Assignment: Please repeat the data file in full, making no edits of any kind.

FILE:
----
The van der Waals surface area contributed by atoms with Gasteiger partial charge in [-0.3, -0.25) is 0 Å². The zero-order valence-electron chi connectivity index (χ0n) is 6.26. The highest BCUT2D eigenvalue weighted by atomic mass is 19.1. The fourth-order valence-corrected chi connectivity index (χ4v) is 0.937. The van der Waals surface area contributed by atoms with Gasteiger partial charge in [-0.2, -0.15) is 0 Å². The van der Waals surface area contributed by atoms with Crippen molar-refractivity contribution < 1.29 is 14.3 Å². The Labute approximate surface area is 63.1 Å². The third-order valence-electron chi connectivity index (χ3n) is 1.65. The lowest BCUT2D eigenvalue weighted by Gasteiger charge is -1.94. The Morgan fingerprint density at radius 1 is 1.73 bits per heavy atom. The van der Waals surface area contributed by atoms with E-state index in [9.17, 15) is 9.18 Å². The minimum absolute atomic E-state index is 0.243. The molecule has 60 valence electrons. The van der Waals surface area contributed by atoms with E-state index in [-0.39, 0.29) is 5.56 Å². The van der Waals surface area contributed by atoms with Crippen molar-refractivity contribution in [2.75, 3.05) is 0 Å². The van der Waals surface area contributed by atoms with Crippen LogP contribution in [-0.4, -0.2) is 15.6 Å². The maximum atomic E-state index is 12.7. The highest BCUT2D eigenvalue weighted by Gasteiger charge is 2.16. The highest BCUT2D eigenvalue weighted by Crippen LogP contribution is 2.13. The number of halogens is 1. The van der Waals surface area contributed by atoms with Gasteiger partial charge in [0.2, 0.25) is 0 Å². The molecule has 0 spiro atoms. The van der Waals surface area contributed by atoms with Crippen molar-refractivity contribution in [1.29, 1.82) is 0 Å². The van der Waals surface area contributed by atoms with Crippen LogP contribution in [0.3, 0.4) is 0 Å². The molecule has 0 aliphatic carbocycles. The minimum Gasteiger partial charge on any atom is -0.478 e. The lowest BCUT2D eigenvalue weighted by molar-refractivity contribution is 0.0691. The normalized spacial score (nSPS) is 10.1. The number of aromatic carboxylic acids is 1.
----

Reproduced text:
The van der Waals surface area contributed by atoms with Gasteiger partial charge in [-0.3, -0.25) is 0 Å². The zero-order valence-electron chi connectivity index (χ0n) is 6.26. The highest BCUT2D eigenvalue weighted by atomic mass is 19.1. The fourth-order valence-corrected chi connectivity index (χ4v) is 0.937. The van der Waals surface area contributed by atoms with Gasteiger partial charge in [-0.2, -0.15) is 0 Å². The van der Waals surface area contributed by atoms with Crippen molar-refractivity contribution < 1.29 is 14.3 Å². The Labute approximate surface area is 63.1 Å². The third-order valence-electron chi connectivity index (χ3n) is 1.65. The lowest BCUT2D eigenvalue weighted by Gasteiger charge is -1.94. The Morgan fingerprint density at radius 1 is 1.73 bits per heavy atom. The van der Waals surface area contributed by atoms with E-state index in [9.17, 15) is 9.18 Å². The minimum absolute atomic E-state index is 0.243. The molecule has 60 valence electrons. The van der Waals surface area contributed by atoms with E-state index in [-0.39, 0.29) is 5.56 Å². The van der Waals surface area contributed by atoms with Crippen molar-refractivity contribution in [2.75, 3.05) is 0 Å². The van der Waals surface area contributed by atoms with Crippen LogP contribution in [-0.4, -0.2) is 15.6 Å². The maximum atomic E-state index is 12.7. The highest BCUT2D eigenvalue weighted by Gasteiger charge is 2.16. The highest BCUT2D eigenvalue weighted by Crippen LogP contribution is 2.13. The number of halogens is 1. The van der Waals surface area contributed by atoms with Gasteiger partial charge in [0.2, 0.25) is 0 Å². The molecule has 0 spiro atoms. The van der Waals surface area contributed by atoms with Crippen molar-refractivity contribution in [1.29, 1.82) is 0 Å². The van der Waals surface area contributed by atoms with Crippen LogP contribution in [0.3, 0.4) is 0 Å². The molecule has 0 aliphatic carbocycles. The minimum Gasteiger partial charge on any atom is -0.478 e. The lowest BCUT2D eigenvalue weighted by molar-refractivity contribution is 0.0691. The normalized spacial score (nSPS) is 10.1. The number of aromatic carboxylic acids is 1.